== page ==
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LORD CLIVE. 31

Square. He reared one palace in Shropshire and another at
Claremont. His parliamentary influence might vie with that
of the greatest families. But in all this splendour and power
envy found something to sneer at. On some of his relations
wealth and dignity seem to have salt as awkwardly as on
Mackenzie’s Margery Mushroom. Nor was he himself, with
all his great qualities, free from those weaknesses which the
satirists of that age represented as characteristic of his whole
class. In the field, indeed, his habits were remarkably simple.
He was constantly on horseback, was never seen but in his
uniform, never wore silk, never entered a palanquin, andlwas
content with the plainest fare. But when he was no longer at
the head of an army, he laid aside this Spartan temperance for
the ostentatious luxury of a Sybarite. Though his person was
ungraceful, and though his harsh features were redeemed from
vulgar ugliness only by their stern, dauntless, and commanding
expression, he was fond of rich and gay clothing, and re-
plenished his wardrobe with absurd profusion. Sir John
Malcolm gives us a letter worthy of Sir Matthew Mite, in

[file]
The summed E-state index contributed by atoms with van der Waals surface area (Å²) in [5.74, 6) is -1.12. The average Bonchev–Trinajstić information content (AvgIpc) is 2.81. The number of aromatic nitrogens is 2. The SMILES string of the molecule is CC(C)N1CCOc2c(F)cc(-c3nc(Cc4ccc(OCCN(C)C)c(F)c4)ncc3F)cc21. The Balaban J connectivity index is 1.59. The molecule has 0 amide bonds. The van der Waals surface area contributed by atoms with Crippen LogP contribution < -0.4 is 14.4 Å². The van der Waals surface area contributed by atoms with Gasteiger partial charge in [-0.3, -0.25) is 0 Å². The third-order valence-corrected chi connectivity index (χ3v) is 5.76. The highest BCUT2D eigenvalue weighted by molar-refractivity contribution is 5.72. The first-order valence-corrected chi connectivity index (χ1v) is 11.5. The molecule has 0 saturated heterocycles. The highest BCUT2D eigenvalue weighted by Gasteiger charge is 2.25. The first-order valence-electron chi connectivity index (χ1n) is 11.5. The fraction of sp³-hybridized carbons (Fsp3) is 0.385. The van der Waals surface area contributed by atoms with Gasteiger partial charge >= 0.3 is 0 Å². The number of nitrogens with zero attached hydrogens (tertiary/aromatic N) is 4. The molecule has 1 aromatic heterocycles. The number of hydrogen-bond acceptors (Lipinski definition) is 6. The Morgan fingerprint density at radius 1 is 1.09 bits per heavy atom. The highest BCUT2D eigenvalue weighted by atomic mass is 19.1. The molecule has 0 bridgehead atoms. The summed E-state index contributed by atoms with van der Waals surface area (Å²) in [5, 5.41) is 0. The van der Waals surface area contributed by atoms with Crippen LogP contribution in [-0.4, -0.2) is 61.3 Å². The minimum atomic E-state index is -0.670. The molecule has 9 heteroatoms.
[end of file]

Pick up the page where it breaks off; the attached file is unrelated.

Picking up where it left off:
which Clive orders “two hundred shirts, the best and finest
that can be got for love or money.” A few follies of this
description, grossly exaggerated by report, produced an un-
favourable impression on the public mind. But this was not
the worst. Black stories, of which the greater part were pure
inventions, were circulated touching his conduct in the East.
He had to bear the whole odium, not only of those bad acts to
which he had once or twice stooped, but of all the bad acts of
all the English in India, of bad acts committed when he was
absent, nay, of bad acts which he had manfully opposed and
severely punished. The very abuses against which he had
waged an honest, resolute, and successful war, were laid to his
account. He was, in fact, regarded as the personification of all
the vices and weaknesses which the public, with or without
reason, ascribed to the English adventurers in Asia. We have
P

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